When You’re Weary with the Work of Raising Up Children


Maybe you’re a mom like me. A mom with littles round knees and ankles, just trying to stay afloat. Everyday the struggle is real. The struggle between loving your kids so much it literally hurts and the millions of ways they hurt your heart and you hurt theirs.

How? You wonder. How in the midst of housework and chores, a fulltime job and supper plans? In frustrations, and messes, and tempers lost? In siblings arguing, teenagers rebelling, marriage and finances straining, straining can you do what you need to do persistently enough, consistently enough, to make these precious ones turn out good and righteous and holy enough?

How can you teach them to love the Lord when you’re so unbelievably flawed? When you get it wrong more than you get it right?

Maybe you homeschool. Maybe you teach. Maybe you’re a grandparent, aunt, uncle, babysitter, daycare worker, youth pastor, foster parent, neighbor, or friend.

No matter who you are or what you do chances are good you have a child or children in your life that you love to pieces, that mean(s) the world to you. And if you have a child to love, and if you yourself love the Lord, chances are also good that all you really, really want in life, at the end of the day is to know that child loves the Lord too. I mean really loves the Lord, in a lifelong relationship kind of way.

And if you’re like me, it probably feels like you never do enough, like you are never enough. That you never seem to say the right things or do the right things to make this deepest desire of your heart come true. Many days (most days) are spent just wondering what those right things are. Just praying that all these mistakes you’ve made will somehow not matter, not mess everything up. Just praying that someday you’ll get your act together enough to mold those little hearts into what they need to be.

It’s exhausting isn’t it? But guess what?

It isn’t true. It isn’t real. This is not what’s needed.

This worry. This doubt. This striving to rescue and save your children, it’s not who you’re designed to be, it’s not what you’re designed to do.

IMG_1216Last Sunday morning in the middle of weekend chores, in the middle of hammers and sawdust, and working side by side with her dad, Aletheia asked Chris if he’d help her pray to accept Jesus as her Savior.

For several weeks now, she’s been asking questions. Deep questions. Important questions. Questions about sin, and Jesus, and the state of her heart. We’ve taken the time to talk with her. We’ve prayed and prayed and prayed.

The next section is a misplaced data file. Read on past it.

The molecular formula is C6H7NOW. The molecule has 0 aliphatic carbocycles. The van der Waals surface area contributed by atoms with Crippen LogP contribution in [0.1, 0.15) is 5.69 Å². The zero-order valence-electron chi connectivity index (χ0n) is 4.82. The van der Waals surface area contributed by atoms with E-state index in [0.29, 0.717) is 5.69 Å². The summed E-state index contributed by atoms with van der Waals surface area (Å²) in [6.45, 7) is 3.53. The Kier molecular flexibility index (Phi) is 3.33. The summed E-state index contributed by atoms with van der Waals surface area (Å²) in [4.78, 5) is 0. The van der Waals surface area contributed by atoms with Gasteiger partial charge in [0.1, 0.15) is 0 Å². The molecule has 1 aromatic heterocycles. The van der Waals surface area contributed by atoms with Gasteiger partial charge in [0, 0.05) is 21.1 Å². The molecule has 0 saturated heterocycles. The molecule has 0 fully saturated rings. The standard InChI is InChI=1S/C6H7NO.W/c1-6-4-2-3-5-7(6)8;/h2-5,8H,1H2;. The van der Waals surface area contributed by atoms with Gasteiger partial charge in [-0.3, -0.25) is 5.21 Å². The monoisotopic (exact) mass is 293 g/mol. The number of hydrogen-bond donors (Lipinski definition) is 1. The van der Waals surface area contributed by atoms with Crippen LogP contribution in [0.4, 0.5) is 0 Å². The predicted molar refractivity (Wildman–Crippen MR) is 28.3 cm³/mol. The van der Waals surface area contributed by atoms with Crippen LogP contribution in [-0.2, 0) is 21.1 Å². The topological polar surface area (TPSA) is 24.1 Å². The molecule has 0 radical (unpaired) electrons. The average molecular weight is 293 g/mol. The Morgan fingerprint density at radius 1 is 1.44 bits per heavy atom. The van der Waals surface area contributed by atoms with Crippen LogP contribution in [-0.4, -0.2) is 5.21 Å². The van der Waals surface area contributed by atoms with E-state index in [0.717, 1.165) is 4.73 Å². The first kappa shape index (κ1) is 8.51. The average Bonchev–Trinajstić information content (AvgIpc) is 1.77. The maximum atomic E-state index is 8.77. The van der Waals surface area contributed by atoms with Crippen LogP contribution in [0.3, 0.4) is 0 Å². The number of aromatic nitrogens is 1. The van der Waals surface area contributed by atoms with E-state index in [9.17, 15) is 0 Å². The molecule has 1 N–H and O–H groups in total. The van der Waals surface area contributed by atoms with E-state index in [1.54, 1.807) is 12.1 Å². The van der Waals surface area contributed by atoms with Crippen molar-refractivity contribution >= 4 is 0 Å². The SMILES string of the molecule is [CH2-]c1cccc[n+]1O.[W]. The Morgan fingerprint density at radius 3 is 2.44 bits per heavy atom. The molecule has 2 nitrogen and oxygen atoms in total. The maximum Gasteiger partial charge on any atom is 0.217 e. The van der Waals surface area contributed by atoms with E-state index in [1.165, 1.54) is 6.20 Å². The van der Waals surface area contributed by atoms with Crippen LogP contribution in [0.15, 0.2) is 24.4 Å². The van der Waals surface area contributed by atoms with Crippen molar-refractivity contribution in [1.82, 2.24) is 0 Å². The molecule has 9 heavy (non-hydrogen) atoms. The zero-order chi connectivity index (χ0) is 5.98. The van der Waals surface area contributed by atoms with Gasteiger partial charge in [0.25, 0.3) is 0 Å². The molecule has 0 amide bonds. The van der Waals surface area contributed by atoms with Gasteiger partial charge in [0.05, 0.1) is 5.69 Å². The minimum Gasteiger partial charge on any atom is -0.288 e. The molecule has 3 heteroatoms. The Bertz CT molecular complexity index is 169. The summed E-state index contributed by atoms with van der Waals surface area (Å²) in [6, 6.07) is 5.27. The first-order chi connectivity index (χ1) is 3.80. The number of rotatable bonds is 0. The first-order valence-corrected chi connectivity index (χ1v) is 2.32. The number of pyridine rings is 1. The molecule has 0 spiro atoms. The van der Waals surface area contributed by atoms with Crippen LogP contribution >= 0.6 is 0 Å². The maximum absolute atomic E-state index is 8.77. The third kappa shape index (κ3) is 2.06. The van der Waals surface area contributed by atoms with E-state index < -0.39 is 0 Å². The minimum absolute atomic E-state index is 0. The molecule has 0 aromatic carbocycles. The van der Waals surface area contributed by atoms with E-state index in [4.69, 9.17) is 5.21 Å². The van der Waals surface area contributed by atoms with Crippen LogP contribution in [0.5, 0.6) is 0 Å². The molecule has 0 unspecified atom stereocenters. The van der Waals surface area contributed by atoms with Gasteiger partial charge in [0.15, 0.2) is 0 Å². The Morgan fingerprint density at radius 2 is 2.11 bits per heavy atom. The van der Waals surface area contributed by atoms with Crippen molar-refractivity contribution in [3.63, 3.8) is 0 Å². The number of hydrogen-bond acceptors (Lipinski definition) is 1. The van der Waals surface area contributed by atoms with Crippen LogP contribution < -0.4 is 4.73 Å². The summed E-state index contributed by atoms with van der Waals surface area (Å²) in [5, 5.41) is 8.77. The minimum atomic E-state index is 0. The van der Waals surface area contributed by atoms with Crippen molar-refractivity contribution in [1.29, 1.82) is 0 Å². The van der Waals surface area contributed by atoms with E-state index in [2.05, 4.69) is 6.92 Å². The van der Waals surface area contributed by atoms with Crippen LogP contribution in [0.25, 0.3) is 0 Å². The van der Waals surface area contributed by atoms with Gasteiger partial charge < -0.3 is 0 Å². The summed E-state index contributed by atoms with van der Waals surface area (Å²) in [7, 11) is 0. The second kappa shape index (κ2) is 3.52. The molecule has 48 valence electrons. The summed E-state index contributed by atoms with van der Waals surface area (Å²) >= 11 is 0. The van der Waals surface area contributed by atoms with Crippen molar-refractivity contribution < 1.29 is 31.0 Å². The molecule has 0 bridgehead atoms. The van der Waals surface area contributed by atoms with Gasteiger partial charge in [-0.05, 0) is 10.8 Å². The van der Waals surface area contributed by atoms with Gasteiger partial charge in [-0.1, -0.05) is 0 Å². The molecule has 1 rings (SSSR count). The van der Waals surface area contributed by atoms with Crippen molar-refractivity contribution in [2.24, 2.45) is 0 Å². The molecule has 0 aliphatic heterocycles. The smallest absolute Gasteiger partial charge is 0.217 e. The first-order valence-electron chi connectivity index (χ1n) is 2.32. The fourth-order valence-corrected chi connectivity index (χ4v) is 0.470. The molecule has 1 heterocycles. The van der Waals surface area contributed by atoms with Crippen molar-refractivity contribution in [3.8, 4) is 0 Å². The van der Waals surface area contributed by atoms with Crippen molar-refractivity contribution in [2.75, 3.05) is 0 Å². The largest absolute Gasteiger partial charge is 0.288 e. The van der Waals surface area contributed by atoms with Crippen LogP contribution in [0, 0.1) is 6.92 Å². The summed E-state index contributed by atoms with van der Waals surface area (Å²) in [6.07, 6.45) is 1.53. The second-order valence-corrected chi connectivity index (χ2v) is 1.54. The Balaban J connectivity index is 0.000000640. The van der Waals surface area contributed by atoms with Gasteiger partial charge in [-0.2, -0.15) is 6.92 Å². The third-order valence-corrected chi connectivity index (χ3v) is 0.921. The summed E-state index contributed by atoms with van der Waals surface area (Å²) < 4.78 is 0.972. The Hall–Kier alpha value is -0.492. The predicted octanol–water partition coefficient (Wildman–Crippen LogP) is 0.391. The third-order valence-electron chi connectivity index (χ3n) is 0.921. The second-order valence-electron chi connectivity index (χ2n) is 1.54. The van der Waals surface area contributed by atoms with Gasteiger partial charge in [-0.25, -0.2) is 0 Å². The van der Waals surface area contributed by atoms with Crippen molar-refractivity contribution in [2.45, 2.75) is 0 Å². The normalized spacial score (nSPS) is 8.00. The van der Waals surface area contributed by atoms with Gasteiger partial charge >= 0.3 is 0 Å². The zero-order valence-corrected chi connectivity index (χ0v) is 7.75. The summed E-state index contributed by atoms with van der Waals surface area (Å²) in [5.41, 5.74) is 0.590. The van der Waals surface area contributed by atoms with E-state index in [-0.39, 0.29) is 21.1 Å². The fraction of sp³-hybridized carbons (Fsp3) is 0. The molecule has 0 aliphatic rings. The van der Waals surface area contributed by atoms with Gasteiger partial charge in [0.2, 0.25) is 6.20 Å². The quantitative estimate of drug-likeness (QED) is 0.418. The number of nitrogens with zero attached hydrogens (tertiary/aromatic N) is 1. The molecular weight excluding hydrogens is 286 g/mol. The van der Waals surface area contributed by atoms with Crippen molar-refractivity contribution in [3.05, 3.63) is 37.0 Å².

And then one morning, everything changes. Forever changes.

Something in my girl took root. It’s given her wings, and light, and life everlasting! As her mom, it’s a shiningly beautiful thing to see…

But it’s not because of me. It’s not because of things I’ve done right or things I’ve done wrong. It’s not because of VBS or stories or songs, homeschool, Sunday school or countless words spoken, countless prayers prayed.

It’s because of Jesus and His Holy Spirit working in my daughter’s heart to rescue her unto Him, to redeem her heart and make it new.

That’s it. And while He uses all these good and wonderful things in good and wonderful ways, the state of her heart depends on His work and His work only.

This is what’s up to me, to remember that my little ones matter to Him. To remember He loves them deeper and better and more completely than I ever could.

SwingWhat is needed at the beginning, the middle, and the end of the day is nothing more than a constant offering of grace. Of giving them Jesus and His good news like I give them food. Like I give them clothes and shoes and a house to live in. Even more. Because this is what feeds, and sustains, and nourishes all that lasts forever.

What is needed is to tell them, show them, again and again, how good God is, how great is His love.

What is needed is to take my successes and turn their eyes to His glory, His grace. To take my failures and turn their eyes to His work, His cross.

Both of us growing, both of us existing on who He is and what He’s done. Because I need this. Oh, how I need it? Again and again, as much as they do.

 When this is my focus everything becomes an opportunity to fill up on God. And when we fill our minds and hearts on God, everything fills. Our house fills, our days fill. Church, school, and life fills. And, no, nothing is ever perfect and nothing ever will be, but again this goodness rings true:

 When we’re exhausted, He can’t be.

When we run on empty, He overflows.

When we’re inefficient, He is sufficient.

And He always and only gives love, gives grace.

And this offering grace, this giving them Jesus, is something we can all do. At home, at school, at church. When we laugh, when we cry, when we pray. When we sing, and dance, and fight, and learn. When we fail and when we fly.

Again and again we can do this.

We can feed them Jesus. We can feast on grace.

 And find everything that ever mattered, is everlastingly full.

~For more please check out Give Them Grace: Dazzling Your Kids with the Love of Jesus by Elyse M. Fitzpatrick and Jessica Thompson which greatly inspired this post.

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